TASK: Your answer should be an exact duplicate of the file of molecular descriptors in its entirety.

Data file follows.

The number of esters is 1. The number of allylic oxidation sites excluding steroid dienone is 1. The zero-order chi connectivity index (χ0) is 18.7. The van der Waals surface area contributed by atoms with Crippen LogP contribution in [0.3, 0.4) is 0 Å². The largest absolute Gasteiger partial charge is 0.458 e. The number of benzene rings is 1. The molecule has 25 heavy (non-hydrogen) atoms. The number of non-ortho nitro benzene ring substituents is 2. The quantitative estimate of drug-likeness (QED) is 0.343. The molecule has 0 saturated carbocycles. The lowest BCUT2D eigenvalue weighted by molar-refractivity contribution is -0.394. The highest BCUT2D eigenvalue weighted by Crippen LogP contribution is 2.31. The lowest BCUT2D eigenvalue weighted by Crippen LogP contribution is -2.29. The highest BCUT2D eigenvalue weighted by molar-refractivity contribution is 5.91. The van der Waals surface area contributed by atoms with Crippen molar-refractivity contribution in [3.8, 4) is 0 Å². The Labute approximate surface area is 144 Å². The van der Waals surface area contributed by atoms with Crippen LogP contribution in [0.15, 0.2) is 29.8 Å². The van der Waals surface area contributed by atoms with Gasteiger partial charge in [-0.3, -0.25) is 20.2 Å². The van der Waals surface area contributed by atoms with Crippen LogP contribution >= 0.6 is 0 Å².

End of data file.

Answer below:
The number of esters is 1. The number of allylic oxidation sites excluding steroid dienone is 1. The zero-order chi connectivity index (χ0) is 18.7. The van der Waals surface area contributed by atoms with Crippen LogP contribution in [0.3, 0.4) is 0 Å². The largest absolute Gasteiger partial charge is 0.458 e. The number of benzene rings is 1. The molecule has 25 heavy (non-hydrogen) atoms. The number of non-ortho nitro benzene ring substituents is 2. The quantitative estimate of drug-likeness (QED) is 0.343. The molecule has 0 saturated carbocycles. The lowest BCUT2D eigenvalue weighted by molar-refractivity contribution is -0.394. The highest BCUT2D eigenvalue weighted by Crippen LogP contribution is 2.31. The lowest BCUT2D eigenvalue weighted by Crippen LogP contribution is -2.29. The highest BCUT2D eigenvalue weighted by molar-refractivity contribution is 5.91. The van der Waals surface area contributed by atoms with Crippen molar-refractivity contribution in [3.8, 4) is 0 Å². The Labute approximate surface area is 144 Å². The van der Waals surface area contributed by atoms with Crippen LogP contribution in [0.15, 0.2) is 29.8 Å². The van der Waals surface area contributed by atoms with Gasteiger partial charge in [-0.3, -0.25) is 20.2 Å². The van der Waals surface area contributed by atoms with Crippen LogP contribution >= 0.6 is 0 Å².